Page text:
“Over the past year, Ontario Realtors have been sounding the alarm on the lack of housing supply in the Greater Golden Horseshoe. It is imperative that governments work collaboratively with municipalities and developers in reducing the barriers that have impeded necessary growth in the housing market,” says Ettore Cardarelli, President of the Ontario Real Estate Association (OREA).

According to Ontario Realtors, increasing housing supply in the province is the best long-term solution to keep home ownership within reach for young buyers and future generations.

“OREA’s plan for increasing housing supply in Ontario includes speeding up building approval processes, encouraging building more ‘missing middle’ type homes and making sure infrastructure funding is targeted towards water, sewer, roads and transit to land already designated for development,” says Cardarelli.

Find more information at www.orea.com.

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Major changes coming to new home building methods

Major changes coming to new home building methodsAcross Canada, home builders are adopting new approaches to construction to create greener homes with better resale value. One major change that’s tackling energy consumption and rising fuel costs is the use of an air-tight, solid concrete system to replace inefficient wood-framing. Insulated concrete forms (ICFs) erect a building with an interlocking system, similar to Lego.

“It’s a switch for builders, but those who have switched over tell us it’s quite easy to build with ICFs,” says Natalie Rodgers of Nudura, a leading name in the field. “Customer demand has driven this change and builders are now seeing how green construction options can have a positive impact on their business.”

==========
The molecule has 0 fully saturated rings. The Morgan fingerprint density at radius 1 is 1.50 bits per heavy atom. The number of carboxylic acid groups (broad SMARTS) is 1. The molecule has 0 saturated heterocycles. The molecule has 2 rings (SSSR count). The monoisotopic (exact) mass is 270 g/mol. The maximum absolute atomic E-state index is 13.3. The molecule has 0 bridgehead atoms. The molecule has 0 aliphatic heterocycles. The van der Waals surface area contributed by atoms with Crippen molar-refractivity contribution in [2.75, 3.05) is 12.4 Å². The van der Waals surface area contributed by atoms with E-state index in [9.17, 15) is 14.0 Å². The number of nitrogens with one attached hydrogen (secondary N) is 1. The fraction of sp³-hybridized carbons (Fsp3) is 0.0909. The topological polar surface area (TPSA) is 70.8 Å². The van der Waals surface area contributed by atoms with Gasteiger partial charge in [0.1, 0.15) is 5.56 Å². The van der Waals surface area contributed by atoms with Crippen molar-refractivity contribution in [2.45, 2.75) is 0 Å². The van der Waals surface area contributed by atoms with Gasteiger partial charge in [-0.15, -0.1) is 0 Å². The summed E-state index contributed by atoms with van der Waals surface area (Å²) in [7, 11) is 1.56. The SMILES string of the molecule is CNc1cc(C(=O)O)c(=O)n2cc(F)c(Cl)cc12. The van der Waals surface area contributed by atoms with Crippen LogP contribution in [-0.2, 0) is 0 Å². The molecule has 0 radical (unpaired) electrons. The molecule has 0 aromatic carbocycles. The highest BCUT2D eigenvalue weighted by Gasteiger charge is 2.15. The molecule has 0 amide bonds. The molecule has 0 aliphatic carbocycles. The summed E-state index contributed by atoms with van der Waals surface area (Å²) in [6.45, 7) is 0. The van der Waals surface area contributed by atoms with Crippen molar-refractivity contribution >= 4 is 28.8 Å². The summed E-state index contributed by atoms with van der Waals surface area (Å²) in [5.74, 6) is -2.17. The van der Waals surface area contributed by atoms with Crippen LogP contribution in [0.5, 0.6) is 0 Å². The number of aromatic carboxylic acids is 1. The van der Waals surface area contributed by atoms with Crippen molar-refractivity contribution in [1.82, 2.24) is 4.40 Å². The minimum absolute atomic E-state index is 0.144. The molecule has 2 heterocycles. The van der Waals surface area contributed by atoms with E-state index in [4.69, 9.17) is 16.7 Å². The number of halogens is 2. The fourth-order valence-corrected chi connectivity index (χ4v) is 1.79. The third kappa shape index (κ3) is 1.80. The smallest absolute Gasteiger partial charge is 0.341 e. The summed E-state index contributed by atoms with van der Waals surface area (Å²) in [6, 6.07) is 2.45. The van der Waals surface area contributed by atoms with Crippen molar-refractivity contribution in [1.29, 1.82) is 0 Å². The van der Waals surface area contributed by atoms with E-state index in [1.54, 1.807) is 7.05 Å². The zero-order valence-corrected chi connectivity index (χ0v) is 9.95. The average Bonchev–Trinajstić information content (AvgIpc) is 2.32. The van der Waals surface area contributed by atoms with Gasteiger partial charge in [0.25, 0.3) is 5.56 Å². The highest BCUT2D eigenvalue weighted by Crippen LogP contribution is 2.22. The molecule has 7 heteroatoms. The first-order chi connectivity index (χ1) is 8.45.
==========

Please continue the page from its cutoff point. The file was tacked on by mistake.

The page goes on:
The ICF system is now the number one choice of wall-building methods for “net-zero” construction projects south of the border. The term net-zero applies to buildings that are so energy efficient, they don’t tap into any public utility fuel supplies. The goal is for as many homes, schools and public buildings as possible to be designed to be net-zero. Here are some advantages of net-zero construction using ICF.

Building guide. Underscoring these proactive measures, the non-profit organization, LEED also reminds us that constructing a green home leaves a much smaller carbon footprint due to less demand on natural resources. It will create less waste and be healthier and more comfortable for the occupants.

Fuel savings. Walls built with ICFs are proven to reduce energy bills up to 60 per cent; reduce greenhouse gas emissions; and reduce or eliminate exposure to mould, mildew and other indoor toxins. The net cost over time is comparable to owning a conventional home and the resale return is generally assured.